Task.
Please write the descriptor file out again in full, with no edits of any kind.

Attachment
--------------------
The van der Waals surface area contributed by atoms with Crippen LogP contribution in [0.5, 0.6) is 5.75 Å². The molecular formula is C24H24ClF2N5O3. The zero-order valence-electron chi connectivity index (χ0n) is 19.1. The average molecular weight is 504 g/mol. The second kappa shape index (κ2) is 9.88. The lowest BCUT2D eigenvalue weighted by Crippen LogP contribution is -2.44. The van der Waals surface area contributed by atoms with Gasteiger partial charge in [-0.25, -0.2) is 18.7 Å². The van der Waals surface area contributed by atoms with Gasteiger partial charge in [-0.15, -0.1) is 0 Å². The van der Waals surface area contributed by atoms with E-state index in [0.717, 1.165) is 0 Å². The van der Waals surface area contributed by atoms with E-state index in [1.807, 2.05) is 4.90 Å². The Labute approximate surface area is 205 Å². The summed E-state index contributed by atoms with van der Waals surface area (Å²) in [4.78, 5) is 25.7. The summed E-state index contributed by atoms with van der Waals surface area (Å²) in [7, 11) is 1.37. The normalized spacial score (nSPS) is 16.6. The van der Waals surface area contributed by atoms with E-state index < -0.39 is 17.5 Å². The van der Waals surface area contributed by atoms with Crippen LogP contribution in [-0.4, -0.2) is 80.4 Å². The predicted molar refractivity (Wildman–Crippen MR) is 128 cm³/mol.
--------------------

The van der Waals surface area contributed by atoms with Crippen LogP contribution in [0.5, 0.6) is 5.75 Å². The molecular formula is C24H24ClF2N5O3. The zero-order valence-electron chi connectivity index (χ0n) is 19.1. The average molecular weight is 504 g/mol. The second kappa shape index (κ2) is 9.88. The lowest BCUT2D eigenvalue weighted by Crippen LogP contribution is -2.44. The van der Waals surface area contributed by atoms with Gasteiger partial charge in [-0.25, -0.2) is 18.7 Å². The van der Waals surface area contributed by atoms with Gasteiger partial charge in [-0.15, -0.1) is 0 Å². The van der Waals surface area contributed by atoms with E-state index in [0.717, 1.165) is 0 Å². The van der Waals surface area contributed by atoms with E-state index in [1.807, 2.05) is 4.90 Å². The Labute approximate surface area is 205 Å². The summed E-state index contributed by atoms with van der Waals surface area (Å²) in [4.78, 5) is 25.7. The summed E-state index contributed by atoms with van der Waals surface area (Å²) in [7, 11) is 1.37. The normalized spacial score (nSPS) is 16.6. The van der Waals surface area contributed by atoms with E-state index < -0.39 is 17.5 Å². The van der Waals surface area contributed by atoms with Crippen LogP contribution in [-0.4, -0.2) is 80.4 Å². The predicted molar refractivity (Wildman–Crippen MR) is 128 cm³/mol.